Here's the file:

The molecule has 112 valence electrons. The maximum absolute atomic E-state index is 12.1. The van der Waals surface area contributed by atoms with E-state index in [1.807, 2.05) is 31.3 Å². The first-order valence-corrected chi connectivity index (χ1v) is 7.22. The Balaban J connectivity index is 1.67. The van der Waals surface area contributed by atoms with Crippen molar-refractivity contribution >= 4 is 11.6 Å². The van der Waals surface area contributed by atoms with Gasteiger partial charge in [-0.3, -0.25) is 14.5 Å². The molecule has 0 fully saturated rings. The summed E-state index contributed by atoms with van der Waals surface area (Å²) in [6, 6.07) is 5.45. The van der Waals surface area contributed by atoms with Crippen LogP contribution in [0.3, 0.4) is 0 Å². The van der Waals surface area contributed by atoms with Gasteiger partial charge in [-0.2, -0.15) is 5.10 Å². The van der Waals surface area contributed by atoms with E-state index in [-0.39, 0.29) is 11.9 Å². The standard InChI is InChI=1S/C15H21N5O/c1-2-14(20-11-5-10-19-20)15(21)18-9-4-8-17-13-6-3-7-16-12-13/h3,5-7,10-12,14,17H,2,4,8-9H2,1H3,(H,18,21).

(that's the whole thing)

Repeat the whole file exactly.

The molecule has 112 valence electrons. The maximum absolute atomic E-state index is 12.1. The van der Waals surface area contributed by atoms with E-state index in [1.807, 2.05) is 31.3 Å². The first-order valence-corrected chi connectivity index (χ1v) is 7.22. The Balaban J connectivity index is 1.67. The van der Waals surface area contributed by atoms with Crippen molar-refractivity contribution >= 4 is 11.6 Å². The van der Waals surface area contributed by atoms with Gasteiger partial charge in [-0.3, -0.25) is 14.5 Å². The molecule has 0 fully saturated rings. The summed E-state index contributed by atoms with van der Waals surface area (Å²) in [6, 6.07) is 5.45. The van der Waals surface area contributed by atoms with Crippen LogP contribution in [0.3, 0.4) is 0 Å². The van der Waals surface area contributed by atoms with Gasteiger partial charge in [-0.2, -0.15) is 5.10 Å². The van der Waals surface area contributed by atoms with E-state index in [-0.39, 0.29) is 11.9 Å². The standard InChI is InChI=1S/C15H21N5O/c1-2-14(20-11-5-10-19-20)15(21)18-9-4-8-17-13-6-3-7-16-12-13/h3,5-7,10-12,14,17H,2,4,8-9H2,1H3,(H,18,21).